As a girlfriend of mine began to elaborate on her wedding details and expenses, my eyes grew wider and wider while I tried to comprehend what I was hearing. All I could think of was, “is everyone involved with some side drug cartel business I don’t know about?” How are they spending all this money for a wedding?
Weddings are expensive. And I don’t mean the overpriced-fried-rice-at-Wondermama kind of expensive. It’s the type of expensive that gives people anxiety attacks. Although it’s true that not all of us splurge on that special day, but for most of the people I know, they really went to town. And even shockingly, some even spent more than their means to the point that they had to hold freestyle dance performances by Jalan Bukit Bintang to pay off the debts. Okay I’m not sure if that really happened, but it sure as heck is what it feels like.
It’s strange to think that a lot of money is being invested just for a few hours of your life that has minimal effect on how successful your relationship might be in the future. One day when I was on bridesmaid duty for the nth time watching a bride fit into her wedding dress that cost more than my monthly house mortgage, I started thinking about the pressures burdened by society on young couples to fulfill certain expectations in portraying standards for their big day.
I had been in conversations where it was clear that a friend was not keen on spending all his savings to pay for a fancy reception, but because of social criticism surrounding him at the time he was pressured to do it anyway. Suppose you can’t fork out 30k as part of the wedding gift? Then it must show your incompetency in taking care of someone else’s daughter. Suppose you don’t have a 7-tier wedding cake enough to feed kids in Syria? Then it must mean that it’s not a good enough party. Suppose you don’t have a dress exquisite enough that it makes you look like a walking chandelier from Mariah Carey’s living room? Then you’re not making the most out of your special day. Tying the knot becomes less about two people and more about trying to ‘fit in’ and creating a superior impression. Which, when you think about it, is an extension of a common unfortunate attitude of the society – always worrying too much about what other people might think of us.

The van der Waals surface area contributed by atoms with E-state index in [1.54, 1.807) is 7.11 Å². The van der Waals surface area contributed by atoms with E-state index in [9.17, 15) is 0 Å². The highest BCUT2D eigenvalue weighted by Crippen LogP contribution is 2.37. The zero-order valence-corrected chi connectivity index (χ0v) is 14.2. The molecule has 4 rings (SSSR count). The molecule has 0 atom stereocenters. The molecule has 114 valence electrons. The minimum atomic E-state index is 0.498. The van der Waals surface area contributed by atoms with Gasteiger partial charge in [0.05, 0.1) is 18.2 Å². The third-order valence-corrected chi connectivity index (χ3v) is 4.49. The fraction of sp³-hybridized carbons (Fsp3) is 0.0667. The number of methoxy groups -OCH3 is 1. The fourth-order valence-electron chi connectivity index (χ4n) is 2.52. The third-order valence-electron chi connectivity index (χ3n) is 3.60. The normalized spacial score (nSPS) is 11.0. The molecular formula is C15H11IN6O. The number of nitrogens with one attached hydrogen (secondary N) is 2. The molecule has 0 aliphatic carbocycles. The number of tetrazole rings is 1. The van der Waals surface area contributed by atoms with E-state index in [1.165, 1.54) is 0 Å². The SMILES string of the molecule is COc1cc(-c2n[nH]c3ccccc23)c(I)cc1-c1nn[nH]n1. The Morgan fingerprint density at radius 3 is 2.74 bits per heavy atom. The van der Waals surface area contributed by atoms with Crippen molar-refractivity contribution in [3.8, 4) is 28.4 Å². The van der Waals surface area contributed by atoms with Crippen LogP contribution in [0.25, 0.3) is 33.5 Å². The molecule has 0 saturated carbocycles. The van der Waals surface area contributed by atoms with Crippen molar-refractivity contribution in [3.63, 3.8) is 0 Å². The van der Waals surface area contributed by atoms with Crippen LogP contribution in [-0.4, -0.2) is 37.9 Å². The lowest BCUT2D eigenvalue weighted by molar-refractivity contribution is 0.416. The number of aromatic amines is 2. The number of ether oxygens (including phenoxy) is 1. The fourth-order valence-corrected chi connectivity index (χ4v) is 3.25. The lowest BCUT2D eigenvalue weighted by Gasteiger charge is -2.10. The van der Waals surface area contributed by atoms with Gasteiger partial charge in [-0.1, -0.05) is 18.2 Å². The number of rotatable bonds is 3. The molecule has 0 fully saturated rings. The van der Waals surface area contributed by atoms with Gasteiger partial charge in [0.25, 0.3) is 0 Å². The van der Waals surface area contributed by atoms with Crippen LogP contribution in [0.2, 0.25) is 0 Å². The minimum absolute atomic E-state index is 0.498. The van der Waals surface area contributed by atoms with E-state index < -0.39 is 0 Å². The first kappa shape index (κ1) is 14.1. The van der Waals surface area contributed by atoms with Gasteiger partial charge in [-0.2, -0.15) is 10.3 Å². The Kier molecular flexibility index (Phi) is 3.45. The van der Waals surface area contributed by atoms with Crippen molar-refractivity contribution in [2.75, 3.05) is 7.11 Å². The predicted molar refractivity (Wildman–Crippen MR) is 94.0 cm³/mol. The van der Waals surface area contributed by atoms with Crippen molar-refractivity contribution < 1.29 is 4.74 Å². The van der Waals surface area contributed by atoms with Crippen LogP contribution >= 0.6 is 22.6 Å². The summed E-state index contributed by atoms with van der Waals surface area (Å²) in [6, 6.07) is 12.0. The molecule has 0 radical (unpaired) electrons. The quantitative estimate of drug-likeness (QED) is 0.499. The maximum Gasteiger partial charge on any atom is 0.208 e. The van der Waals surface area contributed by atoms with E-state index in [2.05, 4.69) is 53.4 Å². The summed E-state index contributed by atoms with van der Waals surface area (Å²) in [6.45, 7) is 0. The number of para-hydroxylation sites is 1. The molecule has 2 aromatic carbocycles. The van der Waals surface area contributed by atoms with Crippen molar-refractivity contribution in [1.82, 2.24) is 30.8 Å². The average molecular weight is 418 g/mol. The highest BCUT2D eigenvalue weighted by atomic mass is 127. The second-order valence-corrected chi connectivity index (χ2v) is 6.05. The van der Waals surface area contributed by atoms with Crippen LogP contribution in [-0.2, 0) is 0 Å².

From a different perspective, I suppose people’s money is their own. In other words, if someone has the resources and is keen to splurge, then it is their business what they do. This peeve is more focused on a situation when you’re being involuntarily wasteful in the spirit of fulfilling expectations. We all know someone who could no longer go for the trip of their dreams or own their own home, after paying so much for a large wedding where a third of the people don’t even know who the bride and groom are anyway. It is sad to think that once again, social obligation has done its destructive job in hindering us from being ourselves and doing what we want for our own internal happiness.
One day, I was in the car with my Dad and saw a door gift from a wedding rolling purposelessly on the car’s floor. We all know the Urban Dictionary definition of door gifts, folks; an object you receive at a wedding that will end up somewhere behind the couch 2 weeks later. I sighed. “Dad,” I said, “Someday when I get married can we have the smallest reception we could ever imagine and not waste on pointless things?” (I emphasised the word 'someday' loudly as to not shock my father with a heart attack. This is called managing expectations.)
“Sure,” my Dad said. Unfortunately, I was not convinced. Society’s stigma on what is ‘enough’ on a superficial, materialism level is a resilient epidemic, and I don’t think it’s going away too soon.